Historically Speaking

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Posts Tagged ‘Richard III’

If Ifs And Ands Were Pots And Pans

Posted by Admin on March 31, 2014

When wishing for things that are useless, you may hear someone respond to wishful thinking with if ifs and ands were pots and pans. The expression in modern times is more commonly known as ifs, ands or buts because language, as we know, is always evolving. However, over the generations, the idiom has oftentimes been reduced to merely ifs and ands.

In 1929, James Milton Carson published a 16-page booklet entitled, “The Ifs and Ands of Race Track Gambling In Florida.”  While Idiomation hasn’t had occasion to read the publication, the title says it all, don’t you think?

Just a touch over a century before that, the expression is found in the “Melodist, and Mirthful Olio: An Elegant Collection of the Most Popular Songs, Recitations, Glees, Duets, Etc.” The Olio was the work of actor John Pritt Harley (February 1790 – 27 August 1858), edited by Charles Dixon, and printed and published in 1828 by H. Arliss of Cutter Lane in Cheapside. John Pritt Harley was known as an actor of great versatility as well as the manager and principal actor at the St. James’s Theatre in London where the comic burletta, “The Strange Gentleman”  — written by Charles Dickens (7 February 1812 – 9 June 1870) — was first performed. The song in the Olio is entitled, “A Song Of Ifs And Ands” and begins with this verse:

If ifs and ands were pots and pans,
‘Twould cure the tinker’s cares;
If ladies did not carry fans,m
They’d give themselves no airs.

In the book “Letters from Hudson Bay” published by the Hudson’s Bay Record Society, an R. Staunton is quoted in 1723 as having written:

… Mr. Myat giving him but a very indifferent character, and not to have stocked one new gun this year; which made me call him to know what he can undertake in one year besides overhauling the English and mending the Indians’ guns that hunts for the factory. He replied with a great many ifs and ands.

English theologian and philosopher Ralph Cudworth (1617 – 26 June 1688) published his principal philosophical work, “The True Intellectual System of the Universe” in 1678. He was considered one of the most important of the Cambridge Platonists, a group of philosophers from the University of Cambridge who promoted rationalistic theology and ethics. The group also included such historical figures as Henry More (1614–1687), Benjamin Whichcote (1609–1683), Peter Sterry (1613–1672), John Smith (1618–1652), Nathaniel Culverwell (1619–1651), and John Worthington (1618–1671). In his book, he wrote:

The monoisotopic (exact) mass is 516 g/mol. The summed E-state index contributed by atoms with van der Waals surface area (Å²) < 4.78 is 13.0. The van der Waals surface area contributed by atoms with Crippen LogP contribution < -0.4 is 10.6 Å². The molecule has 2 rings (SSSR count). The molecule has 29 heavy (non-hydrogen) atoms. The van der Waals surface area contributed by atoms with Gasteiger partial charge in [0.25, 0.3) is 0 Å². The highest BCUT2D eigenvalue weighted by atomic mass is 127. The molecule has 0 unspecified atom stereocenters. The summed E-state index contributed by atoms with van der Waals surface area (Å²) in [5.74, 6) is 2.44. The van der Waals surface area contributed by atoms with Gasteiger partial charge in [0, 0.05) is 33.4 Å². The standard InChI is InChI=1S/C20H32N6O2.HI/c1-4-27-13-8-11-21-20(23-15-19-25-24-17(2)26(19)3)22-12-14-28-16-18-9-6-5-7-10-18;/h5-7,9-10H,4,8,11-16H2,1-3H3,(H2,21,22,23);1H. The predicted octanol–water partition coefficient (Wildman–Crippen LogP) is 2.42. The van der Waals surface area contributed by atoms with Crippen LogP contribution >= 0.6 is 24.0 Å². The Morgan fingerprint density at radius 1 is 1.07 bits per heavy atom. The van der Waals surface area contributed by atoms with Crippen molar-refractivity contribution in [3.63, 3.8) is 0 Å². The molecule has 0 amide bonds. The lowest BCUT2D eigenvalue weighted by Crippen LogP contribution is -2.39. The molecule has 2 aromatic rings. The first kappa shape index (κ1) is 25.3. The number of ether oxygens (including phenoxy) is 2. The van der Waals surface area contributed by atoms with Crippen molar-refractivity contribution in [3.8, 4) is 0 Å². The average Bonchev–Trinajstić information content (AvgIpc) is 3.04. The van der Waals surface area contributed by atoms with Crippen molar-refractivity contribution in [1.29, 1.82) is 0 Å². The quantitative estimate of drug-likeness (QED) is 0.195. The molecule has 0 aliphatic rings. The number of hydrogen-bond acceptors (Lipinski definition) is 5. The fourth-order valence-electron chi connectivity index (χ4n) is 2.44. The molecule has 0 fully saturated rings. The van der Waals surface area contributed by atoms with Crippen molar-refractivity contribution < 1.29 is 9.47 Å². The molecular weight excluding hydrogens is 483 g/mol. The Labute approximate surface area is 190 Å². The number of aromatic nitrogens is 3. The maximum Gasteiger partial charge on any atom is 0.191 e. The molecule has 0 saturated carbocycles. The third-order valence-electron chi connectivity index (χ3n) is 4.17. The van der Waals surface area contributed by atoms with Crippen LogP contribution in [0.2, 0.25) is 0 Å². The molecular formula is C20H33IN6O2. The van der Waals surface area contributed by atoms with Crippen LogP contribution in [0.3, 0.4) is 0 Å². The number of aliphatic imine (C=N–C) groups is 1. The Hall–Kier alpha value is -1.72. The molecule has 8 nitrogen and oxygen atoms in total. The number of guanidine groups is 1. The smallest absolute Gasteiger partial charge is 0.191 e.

Thus, therefore, the idea of God, or an absolutely perfect being, including in it not an impossible, nor a contingent, but a necessary schesis, or relation to existence, it follows from thence absolutely, and without any ifs and ands, that he doth exist. For as of things contradictions, having therefore in the idea of them an impossible schesis to existence, we can confidently conclude, that they never where, nor will be.

In the play “Spanish Tragedie” Act II Scene, written by Thomas Kyd (6 November 1558 – 15 August 1594) and published in 1587, there is a brief exchange between Pedringano, servant of Bel-imperia and Lorenzo, Don Ciprian’s son (Don Ciprian being the Duke of Castile) as well as Bel-imperia’s brother. The play is one of many revenges, including Balthazar’s affirmation that he intends to kill Horatio for stealing Bel-Imperia’s love from him after hearing that Bel-Imperia has supposedly has feelings for Horatio, and Lorenzo spurs his friend on. The quick exchange between the servant and the brother is as follows:

PEDRINGANO
Oh stay, my lord!

LORENZO
Yet speak the truth, and I will guerdon thee
And shield thee from what-euer can ensue,
And will conceale what-euer proceeds from thee;
But, if thou dally once againe, thou diest!

PEDRINGANO
If madame Bel-imperia be in loue—

LORENZO.
What, villaine! ifs and ands?

PEDRINGANO
Oh stay, my lord! she loues Horatio!

And the expression is found in the account “Beheading of Lord Hastings” in the book “The History of Kyng Richard the Third” by Sir Thomas More, published in 1577. The account is alleged to have been written by Sir Thomas More in 1513, and describes an event that took place in 1432.

What quod the protectour thou servest me, I wene, wi ifes and with andes, I tel the thei haue so done, and that I will make good on they body traituor.

The story also implies that Richard III (2 October 1452 – 22 August 1485) was familiar with the nursery rhyme:

If wishes were horses then beggars would ride,
If turnips were swords I’d have one by my side.
If ‘ifs’ and ‘ands’ were pots and pans
There would be no need for tinkers’ hands!

This would, indeed, seem to be the case since he used the shortened version in 1432.  Since the first recorded nursery rhyme dates back to the 13th century, and many nursery rhymes were recorded in English plays by the 16th century, it is reasonable to believe that the claim that Richard III was familiar with this specific nursery rhyme.

That being said, the most reasonable date for this idiom is somewhere between 1425 and 1450, when adults raising Richard III would have had occasion to recite the nursery rhyme to him as a child.

Posted in Idioms from the 15th Century | Tagged: , , , , , , , , , , , , , , , , , , | 1 Comment »

Up In Arms

Posted by Admin on April 29, 2013

Nothing conveys the concept of being upset or angry better than to say that someone is up in arms. It means that whoever is up in arms is so upset, he or she is willing to do something in protest.